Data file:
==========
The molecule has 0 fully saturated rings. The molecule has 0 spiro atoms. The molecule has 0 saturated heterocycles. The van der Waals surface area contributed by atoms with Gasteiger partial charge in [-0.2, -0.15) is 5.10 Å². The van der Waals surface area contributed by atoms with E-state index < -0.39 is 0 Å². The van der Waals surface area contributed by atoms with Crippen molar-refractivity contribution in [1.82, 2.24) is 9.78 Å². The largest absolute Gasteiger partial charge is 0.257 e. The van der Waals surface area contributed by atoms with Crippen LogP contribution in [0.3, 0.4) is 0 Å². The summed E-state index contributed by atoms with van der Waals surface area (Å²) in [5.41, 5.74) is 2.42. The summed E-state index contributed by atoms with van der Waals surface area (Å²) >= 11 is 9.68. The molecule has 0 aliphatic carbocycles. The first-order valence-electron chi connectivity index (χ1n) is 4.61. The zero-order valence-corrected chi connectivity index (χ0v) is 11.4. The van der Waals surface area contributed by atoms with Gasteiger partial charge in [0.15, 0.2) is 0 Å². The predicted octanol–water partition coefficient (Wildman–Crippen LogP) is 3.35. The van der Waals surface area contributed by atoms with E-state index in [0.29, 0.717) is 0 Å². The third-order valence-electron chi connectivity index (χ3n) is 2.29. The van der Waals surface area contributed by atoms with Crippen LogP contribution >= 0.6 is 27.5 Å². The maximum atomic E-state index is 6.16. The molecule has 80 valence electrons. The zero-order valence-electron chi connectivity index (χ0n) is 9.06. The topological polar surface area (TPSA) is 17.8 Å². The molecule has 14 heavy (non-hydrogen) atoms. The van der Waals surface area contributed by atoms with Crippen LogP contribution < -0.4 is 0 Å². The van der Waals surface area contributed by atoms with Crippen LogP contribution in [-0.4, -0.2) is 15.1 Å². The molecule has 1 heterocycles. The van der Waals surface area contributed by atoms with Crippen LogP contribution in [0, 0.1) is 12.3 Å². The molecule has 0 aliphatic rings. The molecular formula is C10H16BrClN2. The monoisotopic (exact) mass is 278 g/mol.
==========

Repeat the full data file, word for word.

The molecule has 0 fully saturated rings. The molecule has 0 spiro atoms. The molecule has 0 saturated heterocycles. The van der Waals surface area contributed by atoms with Gasteiger partial charge in [-0.2, -0.15) is 5.10 Å². The van der Waals surface area contributed by atoms with E-state index < -0.39 is 0 Å². The van der Waals surface area contributed by atoms with Crippen molar-refractivity contribution in [1.82, 2.24) is 9.78 Å². The largest absolute Gasteiger partial charge is 0.257 e. The van der Waals surface area contributed by atoms with Crippen LogP contribution in [0.3, 0.4) is 0 Å². The summed E-state index contributed by atoms with van der Waals surface area (Å²) in [5.41, 5.74) is 2.42. The summed E-state index contributed by atoms with van der Waals surface area (Å²) >= 11 is 9.68. The molecule has 0 aliphatic carbocycles. The first-order valence-electron chi connectivity index (χ1n) is 4.61. The zero-order valence-corrected chi connectivity index (χ0v) is 11.4. The van der Waals surface area contributed by atoms with Gasteiger partial charge in [0.15, 0.2) is 0 Å². The predicted octanol–water partition coefficient (Wildman–Crippen LogP) is 3.35. The van der Waals surface area contributed by atoms with E-state index in [0.29, 0.717) is 0 Å². The third-order valence-electron chi connectivity index (χ3n) is 2.29. The van der Waals surface area contributed by atoms with Crippen LogP contribution >= 0.6 is 27.5 Å². The maximum atomic E-state index is 6.16. The molecule has 80 valence electrons. The zero-order valence-electron chi connectivity index (χ0n) is 9.06. The topological polar surface area (TPSA) is 17.8 Å². The molecule has 14 heavy (non-hydrogen) atoms. The van der Waals surface area contributed by atoms with Crippen LogP contribution < -0.4 is 0 Å². The van der Waals surface area contributed by atoms with Crippen LogP contribution in [-0.4, -0.2) is 15.1 Å². The molecule has 1 heterocycles. The van der Waals surface area contributed by atoms with Crippen LogP contribution in [0, 0.1) is 12.3 Å². The molecule has 0 aliphatic rings. The molecular formula is C10H16BrClN2. The monoisotopic (exact) mass is 278 g/mol.